Titanic Headstones

150 victims of the Titanic are buried in three Halifax cemeteries: Fairview Lawn, Mount Olivet and Baron de Hirsch. 149 have headstones from the Hanson Quarry in New Brunswick. A Dalhousie University professor, Barrie Clarke, spent 15 years figuring out where the stones are from because there are no historical records.

The stones and the quarry were both tested for mineralogy, texture, chemical composition and age to see if they matched. That's harder than it sounds - the original rock is no longer in the quarry because it was extracted, and these features can vary even within a deposit, so he could not do a direct comparison between the headstones and the quarry’s stone.

Still, Clarke’s analysis suggests the stones, donated by Titanic-owner White Star in 1912, are almost certainly from there.

The headstones are 422-million-year-old gabbro (aka black granite) and a popular Halifax tourist attraction.

Researchers believe there were 150 headstones prepared for the Titanic victims, but only 149 were used because one victim’s family used a Celtic cross of grey granite instead.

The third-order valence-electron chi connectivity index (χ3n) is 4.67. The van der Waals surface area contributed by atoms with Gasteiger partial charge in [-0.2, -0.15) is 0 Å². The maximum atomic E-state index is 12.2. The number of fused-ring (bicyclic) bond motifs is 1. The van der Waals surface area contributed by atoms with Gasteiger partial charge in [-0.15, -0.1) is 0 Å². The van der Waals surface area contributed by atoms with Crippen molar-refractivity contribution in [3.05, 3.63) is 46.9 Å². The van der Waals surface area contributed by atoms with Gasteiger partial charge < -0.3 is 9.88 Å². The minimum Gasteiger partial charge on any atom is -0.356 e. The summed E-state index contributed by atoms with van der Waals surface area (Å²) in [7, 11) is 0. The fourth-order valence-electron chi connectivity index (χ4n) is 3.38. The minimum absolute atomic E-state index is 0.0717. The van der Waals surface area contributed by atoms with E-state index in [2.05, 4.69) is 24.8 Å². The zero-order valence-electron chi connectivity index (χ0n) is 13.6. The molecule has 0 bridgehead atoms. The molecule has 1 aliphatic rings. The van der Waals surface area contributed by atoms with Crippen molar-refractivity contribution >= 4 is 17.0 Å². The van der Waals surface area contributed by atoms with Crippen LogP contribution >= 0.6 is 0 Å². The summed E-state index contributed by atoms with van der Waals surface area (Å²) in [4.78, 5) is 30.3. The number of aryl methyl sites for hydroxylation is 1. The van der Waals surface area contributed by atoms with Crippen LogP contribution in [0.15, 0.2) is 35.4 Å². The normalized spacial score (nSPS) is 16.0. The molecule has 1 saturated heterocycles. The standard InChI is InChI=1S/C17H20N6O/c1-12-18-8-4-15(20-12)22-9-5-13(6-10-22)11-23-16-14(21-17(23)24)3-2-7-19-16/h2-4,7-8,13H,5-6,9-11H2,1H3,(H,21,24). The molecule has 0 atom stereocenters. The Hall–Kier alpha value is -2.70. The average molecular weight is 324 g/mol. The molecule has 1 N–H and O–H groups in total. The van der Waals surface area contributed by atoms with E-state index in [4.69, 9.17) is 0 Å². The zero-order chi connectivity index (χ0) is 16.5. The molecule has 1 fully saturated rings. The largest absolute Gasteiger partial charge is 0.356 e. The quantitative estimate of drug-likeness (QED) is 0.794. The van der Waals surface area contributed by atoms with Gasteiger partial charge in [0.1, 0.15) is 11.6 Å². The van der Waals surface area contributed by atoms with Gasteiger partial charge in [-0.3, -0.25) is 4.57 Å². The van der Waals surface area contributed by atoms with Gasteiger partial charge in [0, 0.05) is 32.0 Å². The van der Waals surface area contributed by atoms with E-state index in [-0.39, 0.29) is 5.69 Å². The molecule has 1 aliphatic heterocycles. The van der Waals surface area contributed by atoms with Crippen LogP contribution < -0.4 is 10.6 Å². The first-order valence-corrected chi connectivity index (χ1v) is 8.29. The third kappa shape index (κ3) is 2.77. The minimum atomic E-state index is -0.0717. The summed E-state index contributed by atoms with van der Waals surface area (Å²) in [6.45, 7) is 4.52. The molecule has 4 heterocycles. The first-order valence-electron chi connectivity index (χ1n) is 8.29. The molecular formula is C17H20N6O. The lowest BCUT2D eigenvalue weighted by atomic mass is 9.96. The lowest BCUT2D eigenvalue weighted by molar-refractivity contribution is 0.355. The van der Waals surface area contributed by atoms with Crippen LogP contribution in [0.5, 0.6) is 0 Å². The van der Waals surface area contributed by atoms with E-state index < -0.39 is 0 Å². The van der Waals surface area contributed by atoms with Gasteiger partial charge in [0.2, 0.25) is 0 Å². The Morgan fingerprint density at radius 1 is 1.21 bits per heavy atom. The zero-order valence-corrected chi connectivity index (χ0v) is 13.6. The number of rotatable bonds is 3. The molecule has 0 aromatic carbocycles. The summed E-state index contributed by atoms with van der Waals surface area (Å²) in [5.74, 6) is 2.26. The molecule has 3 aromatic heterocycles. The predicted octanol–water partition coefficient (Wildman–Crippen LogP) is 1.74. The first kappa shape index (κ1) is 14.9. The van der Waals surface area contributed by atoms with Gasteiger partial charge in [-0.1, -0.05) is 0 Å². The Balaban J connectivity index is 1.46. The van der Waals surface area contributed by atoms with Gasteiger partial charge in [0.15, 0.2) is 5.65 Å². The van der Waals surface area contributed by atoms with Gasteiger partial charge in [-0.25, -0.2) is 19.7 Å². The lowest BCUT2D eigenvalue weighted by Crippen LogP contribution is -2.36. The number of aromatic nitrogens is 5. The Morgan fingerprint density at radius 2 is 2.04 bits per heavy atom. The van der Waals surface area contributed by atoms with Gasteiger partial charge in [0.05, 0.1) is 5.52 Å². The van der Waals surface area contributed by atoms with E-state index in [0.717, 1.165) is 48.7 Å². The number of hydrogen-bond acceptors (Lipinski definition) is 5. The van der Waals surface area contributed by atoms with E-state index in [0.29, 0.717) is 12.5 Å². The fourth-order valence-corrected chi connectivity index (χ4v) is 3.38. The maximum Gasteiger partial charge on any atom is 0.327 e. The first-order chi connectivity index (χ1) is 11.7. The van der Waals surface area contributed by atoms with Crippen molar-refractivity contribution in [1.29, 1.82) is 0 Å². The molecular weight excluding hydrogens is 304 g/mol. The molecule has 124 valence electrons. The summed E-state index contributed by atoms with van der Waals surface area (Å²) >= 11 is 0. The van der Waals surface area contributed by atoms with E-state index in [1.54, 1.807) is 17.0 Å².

The J. Dawson whose grave is at Fairview Lawn Cemetery is not the fictional Jack Dawson played by Leonardo DiCaprio in the movie Titanic. It's Joseph Dawson, an engine-room worker.

A Nova Scotian who died on the Titanic was George Wright, a successful catalogue and directory publisher.

Wright, who was born in Tuft’s Cove in 1856, also owned his own construction company which built some of Nova Scotia’s first planned housing projects. He wanted to create better living conditions for the working class and his revolutionary residential neighbourhoods had modest homes and mansions next to one another. Wright Avenue in south-end Halifax was one of his developments.

The Wright Building on Halifax’s Barrington St. was also built by him, but you may know it by a different name – the Marble Building. It was built in 1896 and its façade is marble from Cape Breton’s Marble Mountain quarry. (See the quarry's story at https://notyourgrandfathersmining.ca/marble-mountain).

In Europe on business, Wright booked his passage home on the Titanic at the last minute. Wright often kept to himself and was not seen during the voyage.

His friends later testified that he was such an incredibly heavy sleeper, he likely went to bed before the Titanic hit the iceberg and slept through the disaster. His body, if recovered, was never identified.